The many admirers of the prize-winning Alice McDermott have waited seven years for her new novel. They will not judge her harshly for adding to the exhausting number of American novels that are now set in Brooklyn. Her pedigree as a three times Pulitzer Prize finalist and the winner of the 1998 National Book Award for her novel Charming Billy will insulate her from any casual critical assault. Her fans will be hoping that Someone will at last propel her to win the Pulitzer. New readers may ask whether there’s something about American literary fiction that verges on the formulaic.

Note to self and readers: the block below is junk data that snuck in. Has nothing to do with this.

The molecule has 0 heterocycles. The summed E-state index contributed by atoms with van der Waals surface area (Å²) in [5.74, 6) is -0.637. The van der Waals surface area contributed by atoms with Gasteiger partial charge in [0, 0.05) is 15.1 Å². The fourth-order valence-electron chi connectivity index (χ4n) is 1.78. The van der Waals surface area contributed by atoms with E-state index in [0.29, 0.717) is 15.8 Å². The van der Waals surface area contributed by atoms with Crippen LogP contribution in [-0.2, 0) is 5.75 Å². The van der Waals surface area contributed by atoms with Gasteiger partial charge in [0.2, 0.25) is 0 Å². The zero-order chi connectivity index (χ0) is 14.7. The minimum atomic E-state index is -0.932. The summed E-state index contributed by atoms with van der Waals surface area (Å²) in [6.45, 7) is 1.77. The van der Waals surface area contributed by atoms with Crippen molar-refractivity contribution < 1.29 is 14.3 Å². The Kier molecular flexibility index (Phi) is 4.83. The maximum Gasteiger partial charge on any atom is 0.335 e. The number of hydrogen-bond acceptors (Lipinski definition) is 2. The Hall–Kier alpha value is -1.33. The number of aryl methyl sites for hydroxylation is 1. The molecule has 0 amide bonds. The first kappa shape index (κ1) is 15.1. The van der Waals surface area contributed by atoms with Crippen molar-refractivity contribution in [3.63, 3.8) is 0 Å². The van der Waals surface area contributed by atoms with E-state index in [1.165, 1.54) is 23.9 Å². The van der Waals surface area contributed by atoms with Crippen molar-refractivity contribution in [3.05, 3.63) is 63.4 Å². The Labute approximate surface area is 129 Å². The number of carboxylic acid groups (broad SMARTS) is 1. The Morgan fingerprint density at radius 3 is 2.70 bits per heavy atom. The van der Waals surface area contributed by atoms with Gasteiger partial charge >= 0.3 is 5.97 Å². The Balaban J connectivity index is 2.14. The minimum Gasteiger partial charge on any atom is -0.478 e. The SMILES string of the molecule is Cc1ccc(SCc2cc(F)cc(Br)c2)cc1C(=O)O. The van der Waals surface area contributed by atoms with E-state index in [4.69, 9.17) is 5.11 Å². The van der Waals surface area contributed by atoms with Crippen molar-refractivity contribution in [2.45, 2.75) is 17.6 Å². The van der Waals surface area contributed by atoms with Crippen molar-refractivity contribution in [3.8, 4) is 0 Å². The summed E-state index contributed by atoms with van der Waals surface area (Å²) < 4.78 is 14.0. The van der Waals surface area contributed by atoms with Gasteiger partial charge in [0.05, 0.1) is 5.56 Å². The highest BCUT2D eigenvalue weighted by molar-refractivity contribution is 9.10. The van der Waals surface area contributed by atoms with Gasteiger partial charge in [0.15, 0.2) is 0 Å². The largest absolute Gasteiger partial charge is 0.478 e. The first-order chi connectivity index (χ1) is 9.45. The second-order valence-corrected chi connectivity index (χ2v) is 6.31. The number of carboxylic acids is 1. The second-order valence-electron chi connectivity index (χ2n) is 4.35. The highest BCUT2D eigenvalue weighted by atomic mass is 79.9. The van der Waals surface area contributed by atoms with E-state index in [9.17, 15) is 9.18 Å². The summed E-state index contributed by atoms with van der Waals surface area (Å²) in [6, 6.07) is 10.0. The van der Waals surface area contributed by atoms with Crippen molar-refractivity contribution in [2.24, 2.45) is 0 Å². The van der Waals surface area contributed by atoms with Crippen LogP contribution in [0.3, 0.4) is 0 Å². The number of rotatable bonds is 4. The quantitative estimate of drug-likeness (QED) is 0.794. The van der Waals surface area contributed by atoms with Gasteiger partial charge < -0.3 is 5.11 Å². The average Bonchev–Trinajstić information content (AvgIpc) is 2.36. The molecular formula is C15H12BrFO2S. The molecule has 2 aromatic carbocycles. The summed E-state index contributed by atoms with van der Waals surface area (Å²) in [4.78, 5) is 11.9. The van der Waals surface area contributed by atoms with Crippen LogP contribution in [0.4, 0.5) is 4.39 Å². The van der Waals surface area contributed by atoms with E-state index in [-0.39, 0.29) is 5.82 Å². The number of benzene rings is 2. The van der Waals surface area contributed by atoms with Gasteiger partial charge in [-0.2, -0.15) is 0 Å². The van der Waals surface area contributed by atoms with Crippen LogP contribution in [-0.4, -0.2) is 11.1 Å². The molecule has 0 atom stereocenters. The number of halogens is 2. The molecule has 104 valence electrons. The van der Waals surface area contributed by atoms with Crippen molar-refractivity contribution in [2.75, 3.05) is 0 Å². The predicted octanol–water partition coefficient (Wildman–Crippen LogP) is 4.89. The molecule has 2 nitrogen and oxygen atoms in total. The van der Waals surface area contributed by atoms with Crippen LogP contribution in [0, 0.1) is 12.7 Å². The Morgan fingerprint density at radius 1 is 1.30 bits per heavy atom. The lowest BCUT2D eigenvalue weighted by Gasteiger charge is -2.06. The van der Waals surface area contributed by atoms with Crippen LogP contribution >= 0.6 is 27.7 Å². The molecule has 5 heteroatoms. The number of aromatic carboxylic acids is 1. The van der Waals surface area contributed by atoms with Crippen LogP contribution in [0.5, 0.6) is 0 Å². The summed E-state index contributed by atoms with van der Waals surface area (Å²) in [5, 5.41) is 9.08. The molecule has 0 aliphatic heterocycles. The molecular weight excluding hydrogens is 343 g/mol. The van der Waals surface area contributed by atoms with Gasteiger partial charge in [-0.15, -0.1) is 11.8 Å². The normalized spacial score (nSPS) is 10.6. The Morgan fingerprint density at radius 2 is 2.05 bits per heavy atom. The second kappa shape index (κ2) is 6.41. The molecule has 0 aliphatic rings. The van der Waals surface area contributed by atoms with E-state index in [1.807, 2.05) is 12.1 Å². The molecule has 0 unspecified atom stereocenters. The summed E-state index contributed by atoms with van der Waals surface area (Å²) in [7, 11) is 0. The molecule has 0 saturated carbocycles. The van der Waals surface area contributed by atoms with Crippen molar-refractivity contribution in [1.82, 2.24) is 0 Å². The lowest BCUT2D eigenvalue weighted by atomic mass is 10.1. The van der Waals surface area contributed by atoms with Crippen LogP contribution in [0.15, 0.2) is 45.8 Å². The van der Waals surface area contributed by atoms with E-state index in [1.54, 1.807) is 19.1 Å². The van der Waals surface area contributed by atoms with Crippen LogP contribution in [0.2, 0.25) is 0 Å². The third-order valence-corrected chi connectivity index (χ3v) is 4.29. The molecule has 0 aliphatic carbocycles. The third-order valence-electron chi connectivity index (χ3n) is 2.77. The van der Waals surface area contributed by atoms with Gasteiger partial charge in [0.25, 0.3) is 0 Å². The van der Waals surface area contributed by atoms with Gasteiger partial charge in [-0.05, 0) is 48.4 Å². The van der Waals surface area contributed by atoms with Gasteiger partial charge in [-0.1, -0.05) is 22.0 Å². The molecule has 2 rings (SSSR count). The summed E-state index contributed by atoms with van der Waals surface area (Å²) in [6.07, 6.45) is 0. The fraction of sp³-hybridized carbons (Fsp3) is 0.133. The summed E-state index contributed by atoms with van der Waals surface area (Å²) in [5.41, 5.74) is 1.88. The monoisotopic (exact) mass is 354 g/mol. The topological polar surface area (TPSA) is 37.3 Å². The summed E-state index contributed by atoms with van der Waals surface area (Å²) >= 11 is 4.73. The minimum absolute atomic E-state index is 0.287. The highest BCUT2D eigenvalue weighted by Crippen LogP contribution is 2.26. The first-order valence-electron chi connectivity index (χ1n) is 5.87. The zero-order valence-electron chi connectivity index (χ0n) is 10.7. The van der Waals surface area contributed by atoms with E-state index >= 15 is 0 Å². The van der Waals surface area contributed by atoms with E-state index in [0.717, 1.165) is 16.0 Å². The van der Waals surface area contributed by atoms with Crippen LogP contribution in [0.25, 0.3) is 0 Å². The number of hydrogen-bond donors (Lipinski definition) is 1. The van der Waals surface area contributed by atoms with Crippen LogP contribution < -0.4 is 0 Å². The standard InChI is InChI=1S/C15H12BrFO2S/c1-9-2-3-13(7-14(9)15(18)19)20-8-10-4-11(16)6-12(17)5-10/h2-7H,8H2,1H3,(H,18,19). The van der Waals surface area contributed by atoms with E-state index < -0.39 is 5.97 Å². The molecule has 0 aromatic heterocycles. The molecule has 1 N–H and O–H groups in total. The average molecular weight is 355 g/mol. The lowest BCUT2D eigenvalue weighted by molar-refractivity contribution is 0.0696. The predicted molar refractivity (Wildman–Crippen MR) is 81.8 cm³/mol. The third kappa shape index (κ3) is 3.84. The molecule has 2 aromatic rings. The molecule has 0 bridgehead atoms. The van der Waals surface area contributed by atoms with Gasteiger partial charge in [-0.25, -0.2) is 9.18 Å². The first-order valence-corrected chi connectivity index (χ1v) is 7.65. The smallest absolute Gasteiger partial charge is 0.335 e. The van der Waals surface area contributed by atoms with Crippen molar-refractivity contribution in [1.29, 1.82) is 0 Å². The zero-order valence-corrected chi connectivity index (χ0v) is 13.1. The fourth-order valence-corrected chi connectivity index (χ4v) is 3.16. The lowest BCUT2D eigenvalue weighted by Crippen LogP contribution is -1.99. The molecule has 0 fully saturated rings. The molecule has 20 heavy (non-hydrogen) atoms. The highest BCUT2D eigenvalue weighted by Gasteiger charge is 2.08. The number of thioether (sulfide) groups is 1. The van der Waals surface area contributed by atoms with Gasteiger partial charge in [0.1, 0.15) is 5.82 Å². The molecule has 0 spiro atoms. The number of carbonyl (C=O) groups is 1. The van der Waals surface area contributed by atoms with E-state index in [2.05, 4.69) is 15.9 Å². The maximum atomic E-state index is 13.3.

Even sceptical new readers, however, won’t fail to be captivated by McDermott’s skills. One of the most powerful aspects of Someone is the superficially haphazard though meticulous structure of the book, as the life story of Marie, growing up in Irish-American Brooklyn between the world wars, is told in chronologically